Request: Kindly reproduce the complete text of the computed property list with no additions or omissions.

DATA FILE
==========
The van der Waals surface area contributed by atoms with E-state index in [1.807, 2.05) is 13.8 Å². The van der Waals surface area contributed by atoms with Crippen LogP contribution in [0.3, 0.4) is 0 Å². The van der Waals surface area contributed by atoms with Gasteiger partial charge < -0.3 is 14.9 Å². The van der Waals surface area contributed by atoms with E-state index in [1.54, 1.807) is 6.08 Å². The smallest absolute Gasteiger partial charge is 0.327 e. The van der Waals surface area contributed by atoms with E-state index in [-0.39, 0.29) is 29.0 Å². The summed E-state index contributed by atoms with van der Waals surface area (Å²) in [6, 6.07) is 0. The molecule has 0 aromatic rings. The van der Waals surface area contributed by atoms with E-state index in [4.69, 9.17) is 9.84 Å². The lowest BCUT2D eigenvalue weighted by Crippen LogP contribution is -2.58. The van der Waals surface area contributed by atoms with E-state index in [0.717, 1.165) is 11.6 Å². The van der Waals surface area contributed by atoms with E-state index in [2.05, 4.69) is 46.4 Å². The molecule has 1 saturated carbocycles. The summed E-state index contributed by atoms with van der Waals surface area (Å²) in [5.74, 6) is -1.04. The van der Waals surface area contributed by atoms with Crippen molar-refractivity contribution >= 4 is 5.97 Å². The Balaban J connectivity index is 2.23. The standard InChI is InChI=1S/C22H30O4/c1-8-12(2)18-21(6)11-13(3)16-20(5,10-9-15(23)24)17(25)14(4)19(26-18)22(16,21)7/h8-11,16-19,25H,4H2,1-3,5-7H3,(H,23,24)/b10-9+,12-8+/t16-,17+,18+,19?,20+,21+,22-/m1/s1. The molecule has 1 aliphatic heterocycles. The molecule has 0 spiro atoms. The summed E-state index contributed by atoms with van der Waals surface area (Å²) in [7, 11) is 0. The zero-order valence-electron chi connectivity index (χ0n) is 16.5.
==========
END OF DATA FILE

The van der Waals surface area contributed by atoms with E-state index in [1.807, 2.05) is 13.8 Å². The van der Waals surface area contributed by atoms with Crippen LogP contribution in [0.3, 0.4) is 0 Å². The van der Waals surface area contributed by atoms with Gasteiger partial charge < -0.3 is 14.9 Å². The van der Waals surface area contributed by atoms with E-state index in [1.54, 1.807) is 6.08 Å². The smallest absolute Gasteiger partial charge is 0.327 e. The van der Waals surface area contributed by atoms with E-state index in [-0.39, 0.29) is 29.0 Å². The summed E-state index contributed by atoms with van der Waals surface area (Å²) in [6, 6.07) is 0. The molecule has 0 aromatic rings. The van der Waals surface area contributed by atoms with E-state index in [4.69, 9.17) is 9.84 Å². The lowest BCUT2D eigenvalue weighted by Crippen LogP contribution is -2.58. The van der Waals surface area contributed by atoms with E-state index in [0.717, 1.165) is 11.6 Å². The van der Waals surface area contributed by atoms with E-state index in [2.05, 4.69) is 46.4 Å². The molecule has 1 saturated carbocycles. The summed E-state index contributed by atoms with van der Waals surface area (Å²) in [5.74, 6) is -1.04. The van der Waals surface area contributed by atoms with Crippen molar-refractivity contribution >= 4 is 5.97 Å². The Balaban J connectivity index is 2.23. The standard InChI is InChI=1S/C22H30O4/c1-8-12(2)18-21(6)11-13(3)16-20(5,10-9-15(23)24)17(25)14(4)19(26-18)22(16,21)7/h8-11,16-19,25H,4H2,1-3,5-7H3,(H,23,24)/b10-9+,12-8+/t16-,17+,18+,19?,20+,21+,22-/m1/s1. The molecule has 1 aliphatic heterocycles. The molecule has 0 spiro atoms. The summed E-state index contributed by atoms with van der Waals surface area (Å²) in [7, 11) is 0. The zero-order valence-electron chi connectivity index (χ0n) is 16.5.